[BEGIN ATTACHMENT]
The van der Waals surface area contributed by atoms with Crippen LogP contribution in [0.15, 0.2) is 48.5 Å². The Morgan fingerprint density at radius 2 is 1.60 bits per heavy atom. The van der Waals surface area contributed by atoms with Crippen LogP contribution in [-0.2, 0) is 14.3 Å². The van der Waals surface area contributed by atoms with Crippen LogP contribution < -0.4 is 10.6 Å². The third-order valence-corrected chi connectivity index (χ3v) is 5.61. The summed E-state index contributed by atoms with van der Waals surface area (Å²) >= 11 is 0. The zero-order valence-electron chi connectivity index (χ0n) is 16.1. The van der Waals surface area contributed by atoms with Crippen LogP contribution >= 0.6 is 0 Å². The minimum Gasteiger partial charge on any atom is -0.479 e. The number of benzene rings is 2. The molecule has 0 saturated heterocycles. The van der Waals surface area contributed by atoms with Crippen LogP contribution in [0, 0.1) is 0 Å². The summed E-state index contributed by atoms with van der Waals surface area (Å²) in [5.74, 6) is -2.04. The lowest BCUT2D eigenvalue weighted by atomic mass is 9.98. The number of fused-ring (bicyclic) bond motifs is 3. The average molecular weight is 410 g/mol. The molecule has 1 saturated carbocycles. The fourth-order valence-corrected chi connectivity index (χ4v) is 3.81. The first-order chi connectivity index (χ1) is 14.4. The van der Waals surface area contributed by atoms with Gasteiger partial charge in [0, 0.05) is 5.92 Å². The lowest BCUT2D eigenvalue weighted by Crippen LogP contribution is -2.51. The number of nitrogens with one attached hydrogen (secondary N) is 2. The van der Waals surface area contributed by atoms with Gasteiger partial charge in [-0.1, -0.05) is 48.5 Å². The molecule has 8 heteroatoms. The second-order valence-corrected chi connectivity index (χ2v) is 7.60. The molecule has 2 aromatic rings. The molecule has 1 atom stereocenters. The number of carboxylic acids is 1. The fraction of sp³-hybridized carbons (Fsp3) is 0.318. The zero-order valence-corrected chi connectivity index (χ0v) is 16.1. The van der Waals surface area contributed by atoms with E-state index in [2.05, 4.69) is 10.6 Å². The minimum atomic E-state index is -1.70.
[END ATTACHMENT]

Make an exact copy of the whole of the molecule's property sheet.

The van der Waals surface area contributed by atoms with Crippen LogP contribution in [0.15, 0.2) is 48.5 Å². The Morgan fingerprint density at radius 2 is 1.60 bits per heavy atom. The van der Waals surface area contributed by atoms with Crippen LogP contribution in [-0.2, 0) is 14.3 Å². The van der Waals surface area contributed by atoms with Crippen LogP contribution < -0.4 is 10.6 Å². The third-order valence-corrected chi connectivity index (χ3v) is 5.61. The summed E-state index contributed by atoms with van der Waals surface area (Å²) >= 11 is 0. The zero-order valence-electron chi connectivity index (χ0n) is 16.1. The van der Waals surface area contributed by atoms with Crippen LogP contribution >= 0.6 is 0 Å². The minimum Gasteiger partial charge on any atom is -0.479 e. The number of benzene rings is 2. The molecule has 0 saturated heterocycles. The van der Waals surface area contributed by atoms with Crippen LogP contribution in [0, 0.1) is 0 Å². The summed E-state index contributed by atoms with van der Waals surface area (Å²) in [5.74, 6) is -2.04. The lowest BCUT2D eigenvalue weighted by atomic mass is 9.98. The number of fused-ring (bicyclic) bond motifs is 3. The average molecular weight is 410 g/mol. The molecule has 1 saturated carbocycles. The fourth-order valence-corrected chi connectivity index (χ4v) is 3.81. The first-order chi connectivity index (χ1) is 14.4. The van der Waals surface area contributed by atoms with Gasteiger partial charge in [0, 0.05) is 5.92 Å². The lowest BCUT2D eigenvalue weighted by Crippen LogP contribution is -2.51. The number of nitrogens with one attached hydrogen (secondary N) is 2. The van der Waals surface area contributed by atoms with Gasteiger partial charge in [-0.1, -0.05) is 48.5 Å². The molecule has 8 heteroatoms. The second-order valence-corrected chi connectivity index (χ2v) is 7.60. The molecule has 2 aromatic rings. The molecule has 1 atom stereocenters. The number of carboxylic acids is 1. The fraction of sp³-hybridized carbons (Fsp3) is 0.318. The zero-order valence-corrected chi connectivity index (χ0v) is 16.1. The van der Waals surface area contributed by atoms with E-state index in [2.05, 4.69) is 10.6 Å². The minimum atomic E-state index is -1.70.